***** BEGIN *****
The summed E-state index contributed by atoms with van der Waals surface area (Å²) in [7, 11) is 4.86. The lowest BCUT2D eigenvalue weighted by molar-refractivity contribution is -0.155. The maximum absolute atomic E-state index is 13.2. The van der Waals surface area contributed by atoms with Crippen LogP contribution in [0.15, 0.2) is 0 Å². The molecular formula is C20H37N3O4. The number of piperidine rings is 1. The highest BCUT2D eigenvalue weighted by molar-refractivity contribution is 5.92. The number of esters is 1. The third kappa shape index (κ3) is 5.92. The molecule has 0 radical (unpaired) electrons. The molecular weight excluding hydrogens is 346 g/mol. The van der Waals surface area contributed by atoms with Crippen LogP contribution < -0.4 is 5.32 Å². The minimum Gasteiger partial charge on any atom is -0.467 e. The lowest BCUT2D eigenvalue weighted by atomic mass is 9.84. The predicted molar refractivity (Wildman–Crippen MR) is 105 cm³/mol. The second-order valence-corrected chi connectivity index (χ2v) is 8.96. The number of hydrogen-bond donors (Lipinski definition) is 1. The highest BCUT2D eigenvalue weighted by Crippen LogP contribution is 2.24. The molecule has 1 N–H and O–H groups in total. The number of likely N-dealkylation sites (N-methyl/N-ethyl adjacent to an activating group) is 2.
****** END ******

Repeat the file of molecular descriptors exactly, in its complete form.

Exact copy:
The summed E-state index contributed by atoms with van der Waals surface area (Å²) in [7, 11) is 4.86. The lowest BCUT2D eigenvalue weighted by molar-refractivity contribution is -0.155. The maximum absolute atomic E-state index is 13.2. The van der Waals surface area contributed by atoms with Crippen LogP contribution in [0.15, 0.2) is 0 Å². The molecular formula is C20H37N3O4. The number of piperidine rings is 1. The highest BCUT2D eigenvalue weighted by molar-refractivity contribution is 5.92. The number of esters is 1. The third kappa shape index (κ3) is 5.92. The molecule has 0 radical (unpaired) electrons. The molecular weight excluding hydrogens is 346 g/mol. The van der Waals surface area contributed by atoms with Crippen LogP contribution < -0.4 is 5.32 Å². The minimum Gasteiger partial charge on any atom is -0.467 e. The lowest BCUT2D eigenvalue weighted by atomic mass is 9.84. The predicted molar refractivity (Wildman–Crippen MR) is 105 cm³/mol. The second-order valence-corrected chi connectivity index (χ2v) is 8.96. The number of hydrogen-bond donors (Lipinski definition) is 1. The highest BCUT2D eigenvalue weighted by Crippen LogP contribution is 2.24. The molecule has 1 N–H and O–H groups in total. The number of likely N-dealkylation sites (N-methyl/N-ethyl adjacent to an activating group) is 2.